When taken as prescribed, Modafinil is safer than Adderall with fewer side effects. Smart pill enthusiasts find a heightened sense of alertness and motivation with Modafinil. In healthy individuals, Modafinil will reliably boost energy levels. If you find that it gives you headaches, add a choline supplement to your stack. With that said, you should only use Modafinil in moderation on an as-needed basis.
Either way, if more and more people use these types of stimulants, there may be a risk that we will find ourselves in an ever-expanding neurological arm’s race, argues philosophy professor Nicole Vincent. But is this necessarily a bad thing? No, says Farahany, who sees the improvement in cognitive functioning as a social good that we should pursue. Better brain functioning would result in societal benefits, she argues, “like economic gains or even reducing dangerous errors.”
It is often associated with Ritalin and Adderall because they are all CNS stimulants and are prescribed for the treatment of similar brain-related conditions. In the past, ADHD patients reported prolonged attention while studying upon Dexedrine consumption, which is why this smart pill is further studied for its concentration and motivation-boosting properties.
The principal metric would be mood, however defined. Zeo’s web interface & data export includes a field for Day Feel, which is a rating 1-5 of general mood & quality of day. I can record a similar metric at the end of each day. 1-5 might be a little crude even with a year of data, so a more sophisticated measure might be in order. The first mood study is paywalled so I’m not sure what they used, but Shiotsuki 2008 used State-Trait of Anxiety Inventory (STAI) and Profiles of Mood States Test (POMS). The full POMS sounds too long to use daily, but the Brief POMS might work. In the original 1987 paper A brief POMS measure of distress for cancer patients, patients answering this questionnaire had a mean total mean of 10.43 (standard deviation 8.87). Is this the best way to measure mood? I’ve asked Seth Roberts; he suggested using a 0-100 scale, but personally, there’s no way I can assess my mood on 0-100. My mood is sufficiently stable (to me) that 0-5 is asking a bit much, even.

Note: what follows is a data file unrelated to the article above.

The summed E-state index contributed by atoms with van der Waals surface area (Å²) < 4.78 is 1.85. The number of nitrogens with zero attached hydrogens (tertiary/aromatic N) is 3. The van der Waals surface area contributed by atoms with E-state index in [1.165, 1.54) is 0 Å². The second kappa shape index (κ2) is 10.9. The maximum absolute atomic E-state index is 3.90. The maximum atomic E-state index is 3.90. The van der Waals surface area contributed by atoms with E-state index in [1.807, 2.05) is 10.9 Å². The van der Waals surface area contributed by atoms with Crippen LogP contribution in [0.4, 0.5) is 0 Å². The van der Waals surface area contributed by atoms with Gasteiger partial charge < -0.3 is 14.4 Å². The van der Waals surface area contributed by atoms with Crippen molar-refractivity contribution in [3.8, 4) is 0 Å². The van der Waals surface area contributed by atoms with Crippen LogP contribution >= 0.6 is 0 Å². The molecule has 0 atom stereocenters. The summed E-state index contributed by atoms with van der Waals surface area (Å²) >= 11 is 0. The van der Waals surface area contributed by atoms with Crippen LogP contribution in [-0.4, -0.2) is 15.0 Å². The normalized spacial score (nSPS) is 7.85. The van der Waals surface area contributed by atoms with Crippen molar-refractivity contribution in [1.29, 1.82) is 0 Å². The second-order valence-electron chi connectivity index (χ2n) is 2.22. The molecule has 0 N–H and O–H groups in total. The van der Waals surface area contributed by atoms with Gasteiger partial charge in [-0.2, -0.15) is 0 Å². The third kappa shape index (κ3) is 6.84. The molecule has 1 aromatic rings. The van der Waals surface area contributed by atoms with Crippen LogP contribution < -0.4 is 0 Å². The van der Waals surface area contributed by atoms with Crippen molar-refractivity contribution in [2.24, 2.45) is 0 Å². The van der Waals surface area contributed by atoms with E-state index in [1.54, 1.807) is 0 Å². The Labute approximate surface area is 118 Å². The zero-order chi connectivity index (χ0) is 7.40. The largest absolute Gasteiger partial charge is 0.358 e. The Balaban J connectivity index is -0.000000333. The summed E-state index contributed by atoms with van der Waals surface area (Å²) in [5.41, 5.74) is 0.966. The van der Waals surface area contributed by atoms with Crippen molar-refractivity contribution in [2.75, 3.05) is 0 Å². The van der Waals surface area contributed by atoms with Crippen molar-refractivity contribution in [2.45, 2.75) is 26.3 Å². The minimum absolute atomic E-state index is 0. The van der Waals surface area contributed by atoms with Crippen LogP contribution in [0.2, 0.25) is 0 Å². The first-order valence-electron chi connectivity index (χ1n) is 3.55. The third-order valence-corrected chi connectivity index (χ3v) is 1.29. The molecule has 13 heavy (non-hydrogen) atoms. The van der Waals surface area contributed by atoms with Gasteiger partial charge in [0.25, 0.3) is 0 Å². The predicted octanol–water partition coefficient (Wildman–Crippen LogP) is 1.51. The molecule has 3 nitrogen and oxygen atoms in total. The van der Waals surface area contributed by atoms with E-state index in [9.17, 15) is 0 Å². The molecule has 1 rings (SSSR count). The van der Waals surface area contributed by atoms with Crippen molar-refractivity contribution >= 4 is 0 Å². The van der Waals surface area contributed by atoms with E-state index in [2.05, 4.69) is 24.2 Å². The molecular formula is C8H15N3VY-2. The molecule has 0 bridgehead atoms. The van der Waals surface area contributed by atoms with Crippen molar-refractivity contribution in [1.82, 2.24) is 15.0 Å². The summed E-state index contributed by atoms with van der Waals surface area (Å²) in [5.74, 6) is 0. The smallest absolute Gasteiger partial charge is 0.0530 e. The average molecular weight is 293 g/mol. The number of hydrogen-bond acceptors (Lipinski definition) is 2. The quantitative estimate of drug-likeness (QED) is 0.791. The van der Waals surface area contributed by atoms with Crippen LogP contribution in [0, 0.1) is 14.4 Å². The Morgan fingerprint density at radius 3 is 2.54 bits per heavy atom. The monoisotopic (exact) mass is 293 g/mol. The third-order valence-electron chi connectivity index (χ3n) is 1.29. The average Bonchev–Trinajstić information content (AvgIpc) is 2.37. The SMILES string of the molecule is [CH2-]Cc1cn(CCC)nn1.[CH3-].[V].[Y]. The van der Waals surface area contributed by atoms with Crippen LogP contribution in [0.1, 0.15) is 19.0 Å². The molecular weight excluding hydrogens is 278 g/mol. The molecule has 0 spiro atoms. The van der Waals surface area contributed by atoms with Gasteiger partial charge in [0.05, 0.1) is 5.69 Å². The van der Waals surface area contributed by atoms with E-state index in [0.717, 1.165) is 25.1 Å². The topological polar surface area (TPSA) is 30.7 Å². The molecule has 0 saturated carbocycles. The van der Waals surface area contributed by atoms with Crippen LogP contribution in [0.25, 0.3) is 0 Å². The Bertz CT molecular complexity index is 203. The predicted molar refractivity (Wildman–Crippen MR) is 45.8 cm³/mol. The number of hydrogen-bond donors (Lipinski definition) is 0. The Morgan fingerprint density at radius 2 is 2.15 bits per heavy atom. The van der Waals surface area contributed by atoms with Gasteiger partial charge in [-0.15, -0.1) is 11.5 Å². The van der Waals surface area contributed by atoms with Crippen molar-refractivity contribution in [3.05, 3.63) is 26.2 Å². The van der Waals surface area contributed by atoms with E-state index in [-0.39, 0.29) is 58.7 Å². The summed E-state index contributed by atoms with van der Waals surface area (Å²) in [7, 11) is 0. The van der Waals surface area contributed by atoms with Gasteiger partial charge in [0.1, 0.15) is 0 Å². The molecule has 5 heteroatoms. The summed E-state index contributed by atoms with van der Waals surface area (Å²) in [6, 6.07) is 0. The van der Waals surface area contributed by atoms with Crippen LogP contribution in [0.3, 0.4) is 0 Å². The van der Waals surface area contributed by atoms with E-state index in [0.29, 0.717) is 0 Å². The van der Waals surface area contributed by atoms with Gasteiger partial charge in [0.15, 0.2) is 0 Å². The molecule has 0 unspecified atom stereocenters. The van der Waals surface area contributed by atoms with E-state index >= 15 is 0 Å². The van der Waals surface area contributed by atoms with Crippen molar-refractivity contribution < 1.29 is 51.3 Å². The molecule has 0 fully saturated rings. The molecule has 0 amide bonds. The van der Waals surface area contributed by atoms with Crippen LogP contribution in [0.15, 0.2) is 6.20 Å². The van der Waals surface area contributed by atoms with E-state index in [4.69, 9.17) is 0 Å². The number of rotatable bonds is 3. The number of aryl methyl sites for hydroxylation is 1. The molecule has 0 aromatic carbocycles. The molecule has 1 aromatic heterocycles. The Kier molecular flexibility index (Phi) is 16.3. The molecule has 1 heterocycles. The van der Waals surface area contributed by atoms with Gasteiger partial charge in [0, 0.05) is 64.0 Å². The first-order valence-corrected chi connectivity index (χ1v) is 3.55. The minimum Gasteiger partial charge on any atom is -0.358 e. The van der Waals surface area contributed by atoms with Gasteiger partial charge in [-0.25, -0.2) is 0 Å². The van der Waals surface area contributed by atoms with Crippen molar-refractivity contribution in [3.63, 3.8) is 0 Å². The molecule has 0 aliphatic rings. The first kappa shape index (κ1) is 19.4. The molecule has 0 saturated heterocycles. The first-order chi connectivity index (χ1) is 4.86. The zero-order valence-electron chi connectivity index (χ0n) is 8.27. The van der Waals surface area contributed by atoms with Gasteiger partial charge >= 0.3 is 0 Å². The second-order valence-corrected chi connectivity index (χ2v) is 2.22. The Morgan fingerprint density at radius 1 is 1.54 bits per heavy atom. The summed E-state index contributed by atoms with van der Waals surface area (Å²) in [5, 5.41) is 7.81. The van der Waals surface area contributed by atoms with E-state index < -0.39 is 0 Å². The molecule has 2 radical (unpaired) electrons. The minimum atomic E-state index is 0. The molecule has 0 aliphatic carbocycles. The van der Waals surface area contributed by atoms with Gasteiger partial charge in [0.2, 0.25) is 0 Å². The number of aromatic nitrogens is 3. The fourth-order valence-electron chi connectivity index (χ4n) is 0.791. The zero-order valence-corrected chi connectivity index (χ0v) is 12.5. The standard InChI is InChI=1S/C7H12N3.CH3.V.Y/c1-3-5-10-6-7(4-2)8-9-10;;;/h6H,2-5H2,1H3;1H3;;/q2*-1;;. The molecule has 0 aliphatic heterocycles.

It is not because of the few thousand francs which would have to be spent to put a roof [!] over the third-class carriages or to upholster the third-class seats that some company or other has open carriages with wooden benches. What the company is trying to do is to prevent the passengers who can pay the second class fare from traveling third class; it hits the poor, not because it wants to hurt them, but to frighten the rich. And it is again for the same reason that the companies, having proved almost cruel to the third-class passengers and mean to the second-class ones, become lavish in dealing with first-class passengers. Having refused the poor what is necessary, they give the rich what is superfluous.
Two variants of the Towers of London task were used by Elliott et al. (1997) to study the effects of MPH on planning. The object of this task is for subjects to move game pieces from one position to another while adhering to rules that constrain the ways in which they can move the pieces, thus requiring subjects to plan their moves several steps ahead. Neither version of the task revealed overall effects of the drug, but one version showed impairment for the group that received the drug first, and the other version showed enhancement for the group that received the placebo first.